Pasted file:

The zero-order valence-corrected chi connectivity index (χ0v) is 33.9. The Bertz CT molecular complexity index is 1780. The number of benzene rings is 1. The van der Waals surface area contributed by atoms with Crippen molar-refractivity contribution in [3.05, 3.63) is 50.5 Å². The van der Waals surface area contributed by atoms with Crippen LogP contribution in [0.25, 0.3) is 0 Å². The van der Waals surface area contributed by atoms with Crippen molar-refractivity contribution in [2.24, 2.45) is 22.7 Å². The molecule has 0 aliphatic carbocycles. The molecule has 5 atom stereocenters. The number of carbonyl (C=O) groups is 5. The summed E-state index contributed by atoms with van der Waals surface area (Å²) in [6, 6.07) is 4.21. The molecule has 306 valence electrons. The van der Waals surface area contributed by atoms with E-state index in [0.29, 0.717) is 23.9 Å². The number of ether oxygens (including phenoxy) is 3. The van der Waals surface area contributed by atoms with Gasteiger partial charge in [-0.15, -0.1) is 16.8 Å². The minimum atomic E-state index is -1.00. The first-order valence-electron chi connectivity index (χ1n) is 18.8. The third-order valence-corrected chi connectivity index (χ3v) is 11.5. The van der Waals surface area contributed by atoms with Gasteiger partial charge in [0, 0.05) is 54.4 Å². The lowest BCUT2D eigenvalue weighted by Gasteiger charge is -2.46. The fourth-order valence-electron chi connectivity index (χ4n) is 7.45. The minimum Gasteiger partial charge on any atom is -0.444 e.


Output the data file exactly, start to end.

The zero-order valence-corrected chi connectivity index (χ0v) is 33.9. The Bertz CT molecular complexity index is 1780. The number of benzene rings is 1. The van der Waals surface area contributed by atoms with Crippen molar-refractivity contribution in [3.05, 3.63) is 50.5 Å². The van der Waals surface area contributed by atoms with Crippen LogP contribution in [0.25, 0.3) is 0 Å². The van der Waals surface area contributed by atoms with Crippen molar-refractivity contribution in [2.24, 2.45) is 22.7 Å². The molecule has 0 aliphatic carbocycles. The molecule has 5 atom stereocenters. The number of carbonyl (C=O) groups is 5. The summed E-state index contributed by atoms with van der Waals surface area (Å²) in [6, 6.07) is 4.21. The molecule has 306 valence electrons. The van der Waals surface area contributed by atoms with E-state index in [0.29, 0.717) is 23.9 Å². The number of ether oxygens (including phenoxy) is 3. The van der Waals surface area contributed by atoms with Gasteiger partial charge in [-0.15, -0.1) is 16.8 Å². The minimum atomic E-state index is -1.00. The first-order valence-electron chi connectivity index (χ1n) is 18.8. The third-order valence-corrected chi connectivity index (χ3v) is 11.5. The van der Waals surface area contributed by atoms with Gasteiger partial charge in [0, 0.05) is 54.4 Å². The lowest BCUT2D eigenvalue weighted by Gasteiger charge is -2.46. The fourth-order valence-electron chi connectivity index (χ4n) is 7.45. The minimum Gasteiger partial charge on any atom is -0.444 e.